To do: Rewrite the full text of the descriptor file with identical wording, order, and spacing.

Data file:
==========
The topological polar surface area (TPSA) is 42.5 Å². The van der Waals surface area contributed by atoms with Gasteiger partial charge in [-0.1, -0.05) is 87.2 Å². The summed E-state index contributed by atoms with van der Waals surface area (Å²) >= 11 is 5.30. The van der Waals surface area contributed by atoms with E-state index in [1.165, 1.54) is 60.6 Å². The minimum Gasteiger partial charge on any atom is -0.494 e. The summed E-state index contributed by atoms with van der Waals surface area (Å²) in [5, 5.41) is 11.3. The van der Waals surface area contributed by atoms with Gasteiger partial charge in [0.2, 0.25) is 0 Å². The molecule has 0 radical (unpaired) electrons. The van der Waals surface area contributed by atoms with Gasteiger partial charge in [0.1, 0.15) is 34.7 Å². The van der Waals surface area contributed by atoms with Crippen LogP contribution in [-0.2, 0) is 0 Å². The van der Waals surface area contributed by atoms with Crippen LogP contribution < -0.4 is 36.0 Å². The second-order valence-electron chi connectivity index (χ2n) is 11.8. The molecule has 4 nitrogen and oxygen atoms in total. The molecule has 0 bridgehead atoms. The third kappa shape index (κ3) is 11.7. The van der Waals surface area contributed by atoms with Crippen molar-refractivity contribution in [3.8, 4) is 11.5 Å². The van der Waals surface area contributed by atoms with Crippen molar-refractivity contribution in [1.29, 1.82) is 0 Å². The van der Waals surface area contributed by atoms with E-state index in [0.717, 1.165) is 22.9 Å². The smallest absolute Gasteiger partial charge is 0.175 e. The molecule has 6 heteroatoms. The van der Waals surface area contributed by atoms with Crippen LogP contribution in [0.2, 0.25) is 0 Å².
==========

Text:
The topological polar surface area (TPSA) is 42.5 Å². The van der Waals surface area contributed by atoms with Gasteiger partial charge in [-0.1, -0.05) is 87.2 Å². The summed E-state index contributed by atoms with van der Waals surface area (Å²) >= 11 is 5.30. The van der Waals surface area contributed by atoms with E-state index in [1.165, 1.54) is 60.6 Å². The minimum Gasteiger partial charge on any atom is -0.494 e. The summed E-state index contributed by atoms with van der Waals surface area (Å²) in [5, 5.41) is 11.3. The van der Waals surface area contributed by atoms with Gasteiger partial charge in [0.2, 0.25) is 0 Å². The molecule has 0 radical (unpaired) electrons. The van der Waals surface area contributed by atoms with Gasteiger partial charge in [0.1, 0.15) is 34.7 Å². The van der Waals surface area contributed by atoms with Crippen LogP contribution in [-0.2, 0) is 0 Å². The van der Waals surface area contributed by atoms with Crippen LogP contribution < -0.4 is 36.0 Å². The second-order valence-electron chi connectivity index (χ2n) is 11.8. The molecule has 4 nitrogen and oxygen atoms in total. The molecule has 0 bridgehead atoms. The third kappa shape index (κ3) is 11.7. The van der Waals surface area contributed by atoms with Crippen molar-refractivity contribution in [3.8, 4) is 11.5 Å². The van der Waals surface area contributed by atoms with Crippen molar-refractivity contribution in [1.29, 1.82) is 0 Å². The van der Waals surface area contributed by atoms with E-state index in [0.717, 1.165) is 22.9 Å². The smallest absolute Gasteiger partial charge is 0.175 e. The molecule has 6 heteroatoms. The van der Waals surface area contributed by atoms with Crippen LogP contribution in [0.2, 0.25) is 0 Å².